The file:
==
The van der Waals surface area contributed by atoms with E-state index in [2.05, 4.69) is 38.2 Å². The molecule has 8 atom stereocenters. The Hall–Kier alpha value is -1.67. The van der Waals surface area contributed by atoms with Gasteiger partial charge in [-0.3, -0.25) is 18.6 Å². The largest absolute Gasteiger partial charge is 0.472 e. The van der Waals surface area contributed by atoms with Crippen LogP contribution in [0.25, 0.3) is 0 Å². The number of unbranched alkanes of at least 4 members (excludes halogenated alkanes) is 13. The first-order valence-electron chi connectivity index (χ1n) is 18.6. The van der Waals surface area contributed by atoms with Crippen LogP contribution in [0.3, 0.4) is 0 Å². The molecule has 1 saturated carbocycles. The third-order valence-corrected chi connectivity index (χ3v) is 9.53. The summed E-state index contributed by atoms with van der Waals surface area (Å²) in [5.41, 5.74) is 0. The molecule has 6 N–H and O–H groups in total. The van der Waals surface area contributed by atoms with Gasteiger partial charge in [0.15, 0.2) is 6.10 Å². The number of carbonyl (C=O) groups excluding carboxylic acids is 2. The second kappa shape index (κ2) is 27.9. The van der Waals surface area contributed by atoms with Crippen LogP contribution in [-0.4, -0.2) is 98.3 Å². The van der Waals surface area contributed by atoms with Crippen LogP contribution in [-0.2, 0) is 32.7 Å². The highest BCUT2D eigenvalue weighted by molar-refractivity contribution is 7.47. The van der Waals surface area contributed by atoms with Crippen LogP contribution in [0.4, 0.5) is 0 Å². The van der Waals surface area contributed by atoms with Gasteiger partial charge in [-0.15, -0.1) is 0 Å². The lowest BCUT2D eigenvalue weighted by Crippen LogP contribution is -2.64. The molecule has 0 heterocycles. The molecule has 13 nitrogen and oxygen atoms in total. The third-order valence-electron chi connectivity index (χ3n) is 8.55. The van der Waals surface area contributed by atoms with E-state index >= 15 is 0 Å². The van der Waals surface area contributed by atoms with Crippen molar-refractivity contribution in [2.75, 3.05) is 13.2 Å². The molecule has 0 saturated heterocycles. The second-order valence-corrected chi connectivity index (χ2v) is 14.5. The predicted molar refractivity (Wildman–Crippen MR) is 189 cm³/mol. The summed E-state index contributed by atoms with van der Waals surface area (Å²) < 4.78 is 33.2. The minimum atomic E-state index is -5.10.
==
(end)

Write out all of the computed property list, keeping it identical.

The van der Waals surface area contributed by atoms with E-state index in [2.05, 4.69) is 38.2 Å². The molecule has 8 atom stereocenters. The Hall–Kier alpha value is -1.67. The van der Waals surface area contributed by atoms with Gasteiger partial charge in [-0.3, -0.25) is 18.6 Å². The largest absolute Gasteiger partial charge is 0.472 e. The van der Waals surface area contributed by atoms with Crippen LogP contribution in [0.25, 0.3) is 0 Å². The number of unbranched alkanes of at least 4 members (excludes halogenated alkanes) is 13. The first-order valence-electron chi connectivity index (χ1n) is 18.6. The van der Waals surface area contributed by atoms with Crippen LogP contribution in [0.3, 0.4) is 0 Å². The molecule has 1 saturated carbocycles. The third-order valence-corrected chi connectivity index (χ3v) is 9.53. The summed E-state index contributed by atoms with van der Waals surface area (Å²) in [5.41, 5.74) is 0. The molecule has 6 N–H and O–H groups in total. The van der Waals surface area contributed by atoms with Gasteiger partial charge in [0.15, 0.2) is 6.10 Å². The number of carbonyl (C=O) groups excluding carboxylic acids is 2. The second kappa shape index (κ2) is 27.9. The van der Waals surface area contributed by atoms with Crippen LogP contribution in [-0.4, -0.2) is 98.3 Å². The van der Waals surface area contributed by atoms with Crippen LogP contribution in [-0.2, 0) is 32.7 Å². The highest BCUT2D eigenvalue weighted by molar-refractivity contribution is 7.47. The van der Waals surface area contributed by atoms with Crippen LogP contribution in [0.4, 0.5) is 0 Å². The van der Waals surface area contributed by atoms with Gasteiger partial charge in [-0.15, -0.1) is 0 Å². The lowest BCUT2D eigenvalue weighted by Crippen LogP contribution is -2.64. The molecule has 0 heterocycles. The molecule has 13 nitrogen and oxygen atoms in total. The third-order valence-electron chi connectivity index (χ3n) is 8.55. The van der Waals surface area contributed by atoms with E-state index >= 15 is 0 Å². The van der Waals surface area contributed by atoms with Crippen molar-refractivity contribution in [2.75, 3.05) is 13.2 Å². The molecule has 0 saturated heterocycles. The second-order valence-corrected chi connectivity index (χ2v) is 14.5. The predicted molar refractivity (Wildman–Crippen MR) is 189 cm³/mol. The summed E-state index contributed by atoms with van der Waals surface area (Å²) < 4.78 is 33.2. The minimum atomic E-state index is -5.10.